Camp NaNo: July 2019

I signed up! I’m doing it and let daily goal too! I’ve never done anything like this but I’m really enjoying my cabin, the support of my fellow campers and a chance to totally focus (as much as I can!) on my writing.

I’ve been sensible with my goal: 15,000 words for the month, just under 500 words a day. I’m also using Chris Fox’s 5k power hour method of weird sprinting which is stressful but do good!

Anyone else taking part in Camp NaNo?

I never win anything!

The last thing I remember winning was a bottle of Babycham from the Summer Fair raffle when I was at primary school. It promptly vanished and I never got to enjoy my prize, although my parents seemed quite chuffed (!) But, I can now say differently as I recently won a critique from a professional editor on the first 5000 words of my WIP!

I came across the giveaway on Kristin McTiernan’s new YouTube channel. Kristin is a professional editor and fellow author I know through Instagram (@kristinmagoo) and when she announced her new channel I immediately subscribed. I now eagerly await her videos to be uploaded. As someone who is self-editing one book and writing another, I devour any hints and tips I come across from editors and authors. Anything to help me improve. Her channel is no different.

One day whilst listening, I heard her mention a giveaway: a critique of 5000 words! I immediately entered with all my fingers and toes crossed. I’m nowhere near sending my manuscript off to editors, but I knew I would benefit from a professional’s opinion. Days later, a notification came through that I’d actually won!

After taking the weekend to make my first 5000 words as good as I could, I nervously pressed ‘send’ and a week later my critique arrived!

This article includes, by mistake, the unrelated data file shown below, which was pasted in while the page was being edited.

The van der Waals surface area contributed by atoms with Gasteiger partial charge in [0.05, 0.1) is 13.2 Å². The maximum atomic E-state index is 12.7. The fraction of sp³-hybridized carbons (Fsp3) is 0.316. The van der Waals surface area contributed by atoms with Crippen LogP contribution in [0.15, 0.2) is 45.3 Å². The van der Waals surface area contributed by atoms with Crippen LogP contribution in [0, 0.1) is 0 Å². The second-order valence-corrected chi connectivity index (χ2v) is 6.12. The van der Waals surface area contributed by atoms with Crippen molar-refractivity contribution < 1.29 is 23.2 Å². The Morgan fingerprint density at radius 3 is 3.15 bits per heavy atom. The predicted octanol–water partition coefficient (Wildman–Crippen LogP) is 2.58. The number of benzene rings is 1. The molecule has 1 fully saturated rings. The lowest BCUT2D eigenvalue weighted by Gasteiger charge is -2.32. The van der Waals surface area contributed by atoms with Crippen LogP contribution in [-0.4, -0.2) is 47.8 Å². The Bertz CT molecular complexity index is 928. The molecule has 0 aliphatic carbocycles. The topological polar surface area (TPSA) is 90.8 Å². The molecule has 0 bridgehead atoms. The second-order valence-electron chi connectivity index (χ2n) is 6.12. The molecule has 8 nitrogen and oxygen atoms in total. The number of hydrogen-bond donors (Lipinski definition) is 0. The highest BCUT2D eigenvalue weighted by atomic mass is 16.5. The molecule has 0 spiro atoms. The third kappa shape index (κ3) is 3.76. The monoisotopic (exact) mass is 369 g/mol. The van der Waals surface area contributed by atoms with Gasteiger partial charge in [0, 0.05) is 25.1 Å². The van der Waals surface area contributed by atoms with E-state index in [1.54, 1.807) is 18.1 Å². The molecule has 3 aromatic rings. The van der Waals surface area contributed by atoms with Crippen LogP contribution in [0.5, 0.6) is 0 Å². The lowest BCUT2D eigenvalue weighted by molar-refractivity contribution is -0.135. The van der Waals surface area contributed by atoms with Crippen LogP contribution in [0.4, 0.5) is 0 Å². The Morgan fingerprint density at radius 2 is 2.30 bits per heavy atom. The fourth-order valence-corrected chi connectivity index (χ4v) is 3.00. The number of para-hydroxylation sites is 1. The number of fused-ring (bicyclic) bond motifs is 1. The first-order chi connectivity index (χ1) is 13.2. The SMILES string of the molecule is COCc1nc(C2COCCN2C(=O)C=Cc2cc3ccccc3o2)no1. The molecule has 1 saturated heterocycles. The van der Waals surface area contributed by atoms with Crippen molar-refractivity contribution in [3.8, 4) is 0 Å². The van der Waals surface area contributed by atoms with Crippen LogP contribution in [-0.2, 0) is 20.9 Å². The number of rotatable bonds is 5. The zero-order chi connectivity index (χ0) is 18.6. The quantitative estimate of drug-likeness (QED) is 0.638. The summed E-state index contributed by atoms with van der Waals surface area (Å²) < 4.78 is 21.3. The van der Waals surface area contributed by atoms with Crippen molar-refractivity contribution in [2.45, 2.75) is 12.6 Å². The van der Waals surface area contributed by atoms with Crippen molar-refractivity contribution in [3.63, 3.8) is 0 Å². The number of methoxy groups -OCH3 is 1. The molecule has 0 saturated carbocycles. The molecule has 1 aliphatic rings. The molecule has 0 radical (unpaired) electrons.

I received several pages covering “First Impressions”, “Grammar/Punctuation/Mechanics”, “Characters”, “‘Grab’ Factor” and “Editing Recommendations”.

As a teacher, I understand the benefit of constructive criticism, so the process didn’t faze me at all. It was great seeing the opening chapters from someone else’s point of view. Sequences and reactions were questioned which I would never have considered. Kristin herself was friendly with her critique but honest; the perfect combination needed to get manuscripts looking their best. I would highly recommend her and can already see improvements in my manuscript. All in all, it was a really positive experience. (Phew!)

If you’re in need of an editor or simply want to reach out, her website is can be found here.

The KeyMaster: A Mood Board

I’ve never put together a mood board. I’ve always loved their aesthetics but just never put one together myself. That has now changed!

I initially saw the day’s prompt on Instagram and thought: “I haven’t got the time for that one”. But I made the time and, whilst it took ages (and it did), I’m glad I’ve done it. I have missed the deadline though… Ah well.

But, here it is!

The boots represent Erica, whilst Michael is depicted by his top hat. Time travel is key to the series, and is hinted at by the central and top left images. The black and gold of the top left and bottom right images reflect the spirit and soul. The bottom left are the sinister Lost Souls that are taking over the world and the top right depict the Faeries’ elemental powers.

I’m planning to make further mood boards for each of the key characters, but this is a general one providing an overview of the key aspects of Book 1.

What do you think?

(Pictures courtesy of Pixaby and Pinterest).

One or two?

The KeyMaster has two protagonists, in my eyes. Some might say Erica is more prominent than Michael, but to me they are equal. Without either, The KeyMaster would be incomplete. Allow me to introduce them.